As you all know, the Defiance Campaign of 1952 sharply focussed the attention of the United Nations on the problem of racial discrimination in South Africa. We once more wish to record our highest appreciation to the United Nations Organisation for the continuous support it has given us, particularly do we want to do so to the United Nations Commission on racial discrimination in South Africa and those countries who have supported our cause despite strong opposition from the imperialist countries, who are in league with South Africa.
We are aware of the reasons for this attitude on the part of the imperialist countries. The liberation of the colonial and semi-colonial people will bring an end to the huge profits they are making through the cruel exploitation of subject peoples.
The expulsion of colonial powers in the great land of Asia is a source of inspiration to the African people. The emergence of the two great powers in this continent, China and India, both enemies of war and imperialism have shattered the hopes of the imperialist powers and made their rule impossible even under the military might of the United States of America, Great Britain and France.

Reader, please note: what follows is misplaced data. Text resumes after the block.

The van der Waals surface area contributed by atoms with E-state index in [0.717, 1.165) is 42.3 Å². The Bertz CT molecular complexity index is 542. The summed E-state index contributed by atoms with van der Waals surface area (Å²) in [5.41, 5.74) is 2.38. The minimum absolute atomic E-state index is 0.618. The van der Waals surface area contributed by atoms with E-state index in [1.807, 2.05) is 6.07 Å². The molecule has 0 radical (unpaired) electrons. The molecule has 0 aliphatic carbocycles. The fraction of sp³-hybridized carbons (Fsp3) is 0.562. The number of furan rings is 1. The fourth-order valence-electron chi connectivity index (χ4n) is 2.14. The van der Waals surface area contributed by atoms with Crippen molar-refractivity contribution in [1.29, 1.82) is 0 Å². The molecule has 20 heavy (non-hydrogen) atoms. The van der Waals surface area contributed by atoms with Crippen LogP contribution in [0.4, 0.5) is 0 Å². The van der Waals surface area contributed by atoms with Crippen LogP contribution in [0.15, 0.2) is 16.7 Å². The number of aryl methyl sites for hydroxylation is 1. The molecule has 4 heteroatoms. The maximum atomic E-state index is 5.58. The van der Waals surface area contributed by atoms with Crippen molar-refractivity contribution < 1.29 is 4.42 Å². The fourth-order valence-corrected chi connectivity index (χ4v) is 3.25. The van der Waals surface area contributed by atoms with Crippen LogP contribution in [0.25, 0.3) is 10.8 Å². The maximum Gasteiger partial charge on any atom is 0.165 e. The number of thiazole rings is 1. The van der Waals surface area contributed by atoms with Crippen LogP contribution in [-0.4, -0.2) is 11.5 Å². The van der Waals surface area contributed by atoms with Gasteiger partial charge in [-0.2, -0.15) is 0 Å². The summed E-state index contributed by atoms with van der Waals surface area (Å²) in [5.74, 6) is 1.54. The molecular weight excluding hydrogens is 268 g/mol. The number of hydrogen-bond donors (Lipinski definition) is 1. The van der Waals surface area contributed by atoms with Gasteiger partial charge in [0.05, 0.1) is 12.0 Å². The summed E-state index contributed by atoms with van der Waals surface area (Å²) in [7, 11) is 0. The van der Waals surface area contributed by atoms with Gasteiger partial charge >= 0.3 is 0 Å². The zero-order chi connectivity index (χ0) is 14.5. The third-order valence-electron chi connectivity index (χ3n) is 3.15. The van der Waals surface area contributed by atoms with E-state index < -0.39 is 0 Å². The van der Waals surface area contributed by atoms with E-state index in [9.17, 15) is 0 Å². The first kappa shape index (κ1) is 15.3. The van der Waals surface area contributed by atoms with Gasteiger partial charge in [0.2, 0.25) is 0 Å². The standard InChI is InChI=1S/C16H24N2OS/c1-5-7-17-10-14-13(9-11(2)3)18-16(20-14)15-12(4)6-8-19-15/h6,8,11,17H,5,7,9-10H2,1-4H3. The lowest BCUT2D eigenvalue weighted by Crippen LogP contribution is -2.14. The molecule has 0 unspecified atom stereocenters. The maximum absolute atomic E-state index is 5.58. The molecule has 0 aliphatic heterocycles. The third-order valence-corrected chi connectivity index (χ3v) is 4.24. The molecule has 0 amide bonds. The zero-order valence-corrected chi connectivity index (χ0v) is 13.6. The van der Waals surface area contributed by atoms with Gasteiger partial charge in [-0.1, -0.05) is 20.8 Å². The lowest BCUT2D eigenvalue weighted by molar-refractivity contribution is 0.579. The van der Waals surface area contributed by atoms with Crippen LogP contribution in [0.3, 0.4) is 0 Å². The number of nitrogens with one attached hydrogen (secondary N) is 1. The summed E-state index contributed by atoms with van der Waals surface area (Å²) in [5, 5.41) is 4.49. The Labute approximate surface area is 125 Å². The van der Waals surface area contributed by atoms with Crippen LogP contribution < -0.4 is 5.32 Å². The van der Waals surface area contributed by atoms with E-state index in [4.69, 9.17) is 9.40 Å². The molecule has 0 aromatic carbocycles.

We have year in and year out expressed our great concern over imperialist wars in Indo-China and Malaya. We now not only enthusiastically salute the victorious struggle of the Viet Minhs against the powerful imperialists of France and America, but have every reason to celebrate this victory and the end of the war in this part of South-East Asia. Yet, friends, the brutal wars are still being waged in Malaya, Kenya, Algeria, Tunisia and Morocco - all of which are in the continent of Africa except Malaya.
We express our solidarity and sympathy with these countries in bitter and bloody struggles, not excluding the people of British Guiana and other oppressed peoples in other parts of the world.
We call upon the British and French Governments to withdraw their armed forces and to release the gaoled leaders and thus pave the way for permanent peace in the world.
We appeal to the civilised world, to all democracies and peace-loving peoples to call for an immediate peace in Kenya and other affected places, to save innocent and defenceless people from the horrors of war.
AFRICA AND WORLD PEACE
The rise of the National Liberation movements in Asia and the Pacific regions and the loss of those vast countries as war bases and centres for investment has forced the imperial powers to turn their eyes on Africa. Here the imperial powers of Britain, Belgium, France, Holland, Portugal and Spain have either their chief or their only colonial dependencies. The rivalries amongst these colonial powers contain the seed of an extremely dangerous situation to peace and security in Africa.